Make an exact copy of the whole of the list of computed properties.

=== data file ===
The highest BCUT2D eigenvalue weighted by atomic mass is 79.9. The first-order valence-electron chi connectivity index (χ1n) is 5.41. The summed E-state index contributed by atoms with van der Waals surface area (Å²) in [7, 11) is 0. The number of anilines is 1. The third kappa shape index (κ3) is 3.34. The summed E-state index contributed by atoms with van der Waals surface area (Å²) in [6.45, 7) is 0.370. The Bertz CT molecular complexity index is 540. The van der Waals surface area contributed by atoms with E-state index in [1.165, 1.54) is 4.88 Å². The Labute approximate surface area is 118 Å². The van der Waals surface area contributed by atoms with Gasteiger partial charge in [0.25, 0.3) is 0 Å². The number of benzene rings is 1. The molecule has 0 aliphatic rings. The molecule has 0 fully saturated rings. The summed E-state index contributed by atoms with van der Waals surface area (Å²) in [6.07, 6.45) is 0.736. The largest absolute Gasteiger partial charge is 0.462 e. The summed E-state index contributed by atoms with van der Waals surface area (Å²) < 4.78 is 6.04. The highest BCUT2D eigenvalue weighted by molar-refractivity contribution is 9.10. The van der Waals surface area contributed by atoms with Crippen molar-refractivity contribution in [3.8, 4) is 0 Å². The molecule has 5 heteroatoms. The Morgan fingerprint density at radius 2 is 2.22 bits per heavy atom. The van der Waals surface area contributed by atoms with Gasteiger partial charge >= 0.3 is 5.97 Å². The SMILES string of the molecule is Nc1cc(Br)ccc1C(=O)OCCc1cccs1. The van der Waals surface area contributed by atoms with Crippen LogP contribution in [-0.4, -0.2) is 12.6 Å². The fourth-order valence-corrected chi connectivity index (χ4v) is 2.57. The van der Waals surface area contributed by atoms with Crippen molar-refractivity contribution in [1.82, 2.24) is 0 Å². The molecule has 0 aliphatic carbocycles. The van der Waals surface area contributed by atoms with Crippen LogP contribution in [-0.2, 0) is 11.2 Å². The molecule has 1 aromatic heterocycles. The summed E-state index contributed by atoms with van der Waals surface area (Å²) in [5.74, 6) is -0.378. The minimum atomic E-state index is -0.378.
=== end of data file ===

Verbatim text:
The highest BCUT2D eigenvalue weighted by atomic mass is 79.9. The first-order valence-electron chi connectivity index (χ1n) is 5.41. The summed E-state index contributed by atoms with van der Waals surface area (Å²) in [7, 11) is 0. The number of anilines is 1. The third kappa shape index (κ3) is 3.34. The summed E-state index contributed by atoms with van der Waals surface area (Å²) in [6.45, 7) is 0.370. The Bertz CT molecular complexity index is 540. The van der Waals surface area contributed by atoms with E-state index in [1.165, 1.54) is 4.88 Å². The Labute approximate surface area is 118 Å². The van der Waals surface area contributed by atoms with Gasteiger partial charge in [0.25, 0.3) is 0 Å². The number of benzene rings is 1. The molecule has 0 aliphatic rings. The molecule has 0 fully saturated rings. The summed E-state index contributed by atoms with van der Waals surface area (Å²) in [6.07, 6.45) is 0.736. The largest absolute Gasteiger partial charge is 0.462 e. The summed E-state index contributed by atoms with van der Waals surface area (Å²) < 4.78 is 6.04. The highest BCUT2D eigenvalue weighted by molar-refractivity contribution is 9.10. The van der Waals surface area contributed by atoms with Crippen molar-refractivity contribution in [3.8, 4) is 0 Å². The molecule has 5 heteroatoms. The Morgan fingerprint density at radius 2 is 2.22 bits per heavy atom. The van der Waals surface area contributed by atoms with Gasteiger partial charge >= 0.3 is 5.97 Å². The SMILES string of the molecule is Nc1cc(Br)ccc1C(=O)OCCc1cccs1. The van der Waals surface area contributed by atoms with Crippen LogP contribution in [-0.4, -0.2) is 12.6 Å². The fourth-order valence-corrected chi connectivity index (χ4v) is 2.57. The van der Waals surface area contributed by atoms with Crippen molar-refractivity contribution in [1.82, 2.24) is 0 Å². The molecule has 0 aliphatic carbocycles. The van der Waals surface area contributed by atoms with Crippen LogP contribution in [-0.2, 0) is 11.2 Å². The molecule has 1 aromatic heterocycles. The summed E-state index contributed by atoms with van der Waals surface area (Å²) in [5.74, 6) is -0.378. The minimum atomic E-state index is -0.378.